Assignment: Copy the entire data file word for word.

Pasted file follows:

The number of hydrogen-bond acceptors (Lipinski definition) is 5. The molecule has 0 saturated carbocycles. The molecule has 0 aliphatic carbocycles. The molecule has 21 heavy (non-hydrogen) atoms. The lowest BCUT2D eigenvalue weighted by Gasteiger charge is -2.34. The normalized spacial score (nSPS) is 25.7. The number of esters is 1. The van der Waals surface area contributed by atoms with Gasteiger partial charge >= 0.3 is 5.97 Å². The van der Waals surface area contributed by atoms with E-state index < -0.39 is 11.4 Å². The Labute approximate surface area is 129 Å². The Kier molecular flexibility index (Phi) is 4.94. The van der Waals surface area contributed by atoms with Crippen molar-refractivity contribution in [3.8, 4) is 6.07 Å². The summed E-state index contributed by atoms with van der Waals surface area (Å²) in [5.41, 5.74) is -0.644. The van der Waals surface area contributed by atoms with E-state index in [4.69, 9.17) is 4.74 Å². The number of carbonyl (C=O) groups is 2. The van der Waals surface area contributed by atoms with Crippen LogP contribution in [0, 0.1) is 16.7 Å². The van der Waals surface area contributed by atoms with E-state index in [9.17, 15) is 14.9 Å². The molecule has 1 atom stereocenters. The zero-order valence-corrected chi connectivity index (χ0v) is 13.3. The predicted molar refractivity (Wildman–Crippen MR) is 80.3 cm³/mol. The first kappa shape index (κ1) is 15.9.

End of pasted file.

The number of hydrogen-bond acceptors (Lipinski definition) is 5. The molecule has 0 saturated carbocycles. The molecule has 0 aliphatic carbocycles. The molecule has 21 heavy (non-hydrogen) atoms. The lowest BCUT2D eigenvalue weighted by Gasteiger charge is -2.34. The normalized spacial score (nSPS) is 25.7. The number of esters is 1. The van der Waals surface area contributed by atoms with Gasteiger partial charge >= 0.3 is 5.97 Å². The van der Waals surface area contributed by atoms with E-state index < -0.39 is 11.4 Å². The Labute approximate surface area is 129 Å². The Kier molecular flexibility index (Phi) is 4.94. The van der Waals surface area contributed by atoms with Crippen molar-refractivity contribution in [3.8, 4) is 6.07 Å². The summed E-state index contributed by atoms with van der Waals surface area (Å²) in [5.41, 5.74) is -0.644. The van der Waals surface area contributed by atoms with E-state index in [4.69, 9.17) is 4.74 Å². The number of carbonyl (C=O) groups is 2. The van der Waals surface area contributed by atoms with Crippen LogP contribution in [0, 0.1) is 16.7 Å². The van der Waals surface area contributed by atoms with E-state index in [9.17, 15) is 14.9 Å². The molecule has 1 atom stereocenters. The zero-order valence-corrected chi connectivity index (χ0v) is 13.3. The predicted molar refractivity (Wildman–Crippen MR) is 80.3 cm³/mol. The first kappa shape index (κ1) is 15.9.